Art, Art History and Design, School of



On Nine Mile

Date of this Version



A THESIS Presented to the Faculty of The Graduate College at the University of Nebraska In Partial Fulfillment of Requirements For the Degree of Master of Fine Arts, Major: Art, Under the Supervision of Professor Dana Fritz. Lincoln, Nebraska: April, 2015

Copyright (c) 2015 Allen Morris


The photographs of On Nine Mile were made to explore my developing relationship with the place I now inhabit. They compare the reality of a place against preconception and actual experience versus idealized expectations. I made this work to help understand a landscape to which I was transplanted and to which I had no connection. This exhibition is comprised of photographs taken at a section of untilled prairie called Nine Mile that most closely resembled my visual preconception of the Great Plains. I grew up in the Pacific Northwest surrounded by the mountains, forests, and shoreline that typify the landscape of the region. During the thirty years I lived there I developed a deeply personal relationship with these features of the landscape and they became synonymous with beauty, home, and comfort. The landscape I envisioned, and hoped to see when I moved from the Northwest to the Great Plains, was that of Laura Ingalls Wilder books, “…endless flat land covered with tall grass blowing in the wind…[and] nothing but the rippling grass and enormous sky.” (Wilder, 13) I ventured into the landscape of Eastern Nebraska as soon as I arrived. My naïve expectations were quickly proven incorrect when I encountered the reality of the plains landscape with corn and soybean farms dominating the land. While I expected the presence of farming operations from my research into the state, the sheer quantity and scale of these entities surprised me. I became ambivalent about this landscape within a few months of relocating. I found myself in the mindset of those from outside the region – that this place was not much more than fly-over country. I couldn’t see past the farms. I relied on photography to establish a connection to my new location and to help me feel grounded. Taking to heart Susan Sontag’s assertion that “Photographs give people an imaginary possession of a past that is unreal… [and] help people to take possession of a space in which they are insecure…” (Sontag, 6) I believed that photographing this space would have a reciprocal effect and that, beyond a sense of being grounded and taking ownership, I would also feel like I belonged to this place. Through the act of photography I searched for the beauty that Robert Adams describes as ”… a synonym for the coherence and structure underlying life.” (Adams, 24) I wanted to understand that structure and see the coherence that existed in the Great Plains landscape. Nine Mile Prairie became a specimen for me to examine, explore and photograph. Photography allows for a unique and direct existential relationship between the photograph and its subject. While work created in other mediums can be produced in the presence of their subject, a photograph can only be made when the subject exists in front of the camera: in order to create my photographs I had to interact with the landscape directly. Each time I returned to Nine Mile Prairie, I would notice subtle differences that gave insight into the systems underlying the landscape. I chose to photograph primarily in the fall and winter when the landscape was dormant and cold. However, glimpses of green could be found in the yellows and browns of the land as it rested. I found subtle indications of life that became symbolic of the annual growth and death processes of the landscape. The photographs describe the latent potential of the plants inhabiting the space – a quiet sense of possibility that will soon be fulfilled. Photographing during these times of the year also allowed me to organize and make sense of a landscape that from a distance has no distinguishable features, but that upon closer inspection is full of life and shows the signs of the natural and human processes underlying the land. In fall and winter, these processes become visible through the lack of foliage where they would otherwise be obscured. According to Robert Adams, form and beauty “[help] us meet our worst fear, the suspicion that life may be chaos and that therefore our suffering is without meaning.” (Adams, 25) He writes, “a photographer can describe a better world only by better seeing the world that is in front of him.” (Adams, 26) With the ability of photography to capture and organize individual details by separating them from their surroundings my work is able to examine particular elements of interest and place them in context with the greater whole of the landscape. In creating this work I have become rooted in a landscape that I once considered shapeless and bleak. I found beauty and form in the small portions of prairie among the corn and soybean fields. By revealing this overlooked beauty I hope my work leads viewers to reflect on the relationship they have with their own landscapes and encourages a deeper exploration and understanding of the spaces they inhabit.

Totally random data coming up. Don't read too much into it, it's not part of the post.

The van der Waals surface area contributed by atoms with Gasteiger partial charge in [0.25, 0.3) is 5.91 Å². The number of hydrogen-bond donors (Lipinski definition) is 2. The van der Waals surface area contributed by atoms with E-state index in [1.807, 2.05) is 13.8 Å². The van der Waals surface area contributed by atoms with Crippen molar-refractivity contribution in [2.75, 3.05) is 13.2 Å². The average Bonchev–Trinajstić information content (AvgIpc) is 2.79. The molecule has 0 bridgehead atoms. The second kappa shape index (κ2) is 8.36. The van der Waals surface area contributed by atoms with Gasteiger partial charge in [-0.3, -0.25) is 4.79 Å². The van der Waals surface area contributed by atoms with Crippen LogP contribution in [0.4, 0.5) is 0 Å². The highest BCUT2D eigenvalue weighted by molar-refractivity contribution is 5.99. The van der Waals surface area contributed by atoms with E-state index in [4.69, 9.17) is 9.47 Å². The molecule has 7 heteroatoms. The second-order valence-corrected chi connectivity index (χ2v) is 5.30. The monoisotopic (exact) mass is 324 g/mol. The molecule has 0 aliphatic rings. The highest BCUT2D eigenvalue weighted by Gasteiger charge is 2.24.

Advisor: Dana Fritz